Francky Catthoor, imec fellow
Many emerging applications will need the computing power that was typical of supercomputers a few years ago. But they require that power to be crammed in small, unobtrusive applications that use little energy and that have a guaranteed, superfast response time. Using traditional scaling methods – scaling at the lowest levels of the hardware hierarchy as the industry has been pursuing the last decades – we can still win some, but not enough. So we’ll have to look at higher levels, developing technology that optimizes the performance and energy use of functions or applications altogether.
Called system-technology co-optimization (STCO), this approach is a huge and largely untapped territory. It will allow us to gain back the energy-efficiency that has been lost over the past decades, mainly because the industry has concentrated on the low-hanging fruit, on dimensional scaling in conventional system architectures. It is estimated that STCO might bring energy savings of several orders of magnitude for a specific performance. But because of the complexity and diversity of solutions, getting there might take us a long time.
Too much data traffic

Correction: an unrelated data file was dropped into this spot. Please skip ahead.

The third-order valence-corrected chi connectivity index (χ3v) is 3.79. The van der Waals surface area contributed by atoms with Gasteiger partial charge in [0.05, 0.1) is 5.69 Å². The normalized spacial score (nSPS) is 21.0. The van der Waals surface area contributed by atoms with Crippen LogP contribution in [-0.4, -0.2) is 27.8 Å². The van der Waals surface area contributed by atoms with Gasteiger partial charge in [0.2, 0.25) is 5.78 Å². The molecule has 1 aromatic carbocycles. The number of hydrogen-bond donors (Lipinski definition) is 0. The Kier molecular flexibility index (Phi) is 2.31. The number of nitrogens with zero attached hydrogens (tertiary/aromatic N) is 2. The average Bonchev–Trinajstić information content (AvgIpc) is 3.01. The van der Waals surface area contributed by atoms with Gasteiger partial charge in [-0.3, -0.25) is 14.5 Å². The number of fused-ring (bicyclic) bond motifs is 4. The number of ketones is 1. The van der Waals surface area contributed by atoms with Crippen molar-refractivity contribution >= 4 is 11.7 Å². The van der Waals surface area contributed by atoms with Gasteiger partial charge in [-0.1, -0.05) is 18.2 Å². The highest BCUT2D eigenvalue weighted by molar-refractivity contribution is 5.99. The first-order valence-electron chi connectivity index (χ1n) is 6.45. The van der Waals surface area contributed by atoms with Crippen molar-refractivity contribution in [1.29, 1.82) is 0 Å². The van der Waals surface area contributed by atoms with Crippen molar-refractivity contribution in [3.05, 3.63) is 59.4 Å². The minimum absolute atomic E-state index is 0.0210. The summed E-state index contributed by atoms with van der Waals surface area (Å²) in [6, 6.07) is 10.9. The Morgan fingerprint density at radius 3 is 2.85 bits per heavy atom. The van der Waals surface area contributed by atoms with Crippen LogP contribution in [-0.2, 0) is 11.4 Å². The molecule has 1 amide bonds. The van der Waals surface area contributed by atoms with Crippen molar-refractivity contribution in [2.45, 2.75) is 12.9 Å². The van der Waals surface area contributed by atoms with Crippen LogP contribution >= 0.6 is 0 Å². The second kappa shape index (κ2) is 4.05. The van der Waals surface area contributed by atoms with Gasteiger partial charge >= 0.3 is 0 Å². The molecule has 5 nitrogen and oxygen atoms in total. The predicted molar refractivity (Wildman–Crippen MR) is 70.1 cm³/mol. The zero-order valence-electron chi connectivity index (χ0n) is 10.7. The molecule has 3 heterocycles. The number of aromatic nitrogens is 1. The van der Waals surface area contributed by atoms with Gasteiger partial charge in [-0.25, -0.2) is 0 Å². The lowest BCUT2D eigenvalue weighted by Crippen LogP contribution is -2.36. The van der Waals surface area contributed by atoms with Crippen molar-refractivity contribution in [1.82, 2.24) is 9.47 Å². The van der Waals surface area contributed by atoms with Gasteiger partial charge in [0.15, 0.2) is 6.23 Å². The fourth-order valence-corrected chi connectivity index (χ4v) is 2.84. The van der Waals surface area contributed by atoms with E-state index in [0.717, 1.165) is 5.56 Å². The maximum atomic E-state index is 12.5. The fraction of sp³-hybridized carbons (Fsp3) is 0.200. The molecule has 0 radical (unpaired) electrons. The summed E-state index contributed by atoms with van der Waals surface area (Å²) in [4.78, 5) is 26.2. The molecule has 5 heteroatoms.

For many of today’s applications, the biggest energy drain is the shuttling back and forth of data between the processor and the various levels of storage. That is especially so for those applications that perform operations on huge datasets, think of the results of DNA sequencing, the links in a social media network, or the results of high-definition specialty cameras. For such data-dominated applications and systems, all this data shuffling imposes an energy cost that is orders of magnitude larger than the actual processing. Moreover, it may cause serious throughput problems, slowing computation down in sometimes unpredictable ways.
One way to overcome this would be to design hybrid architectures where a number of operations are performed in the same physical location where the data are stored, without having to move the data back and forth. Examples are performing logic operations on large sparse matrices, error correction on wireless sensor data, or preprocessing raw data captured by an image sensor.
Called ‘Computation in Memory’ or CIM, this idea has been around for some time; yet, now it is ready to be taken seriously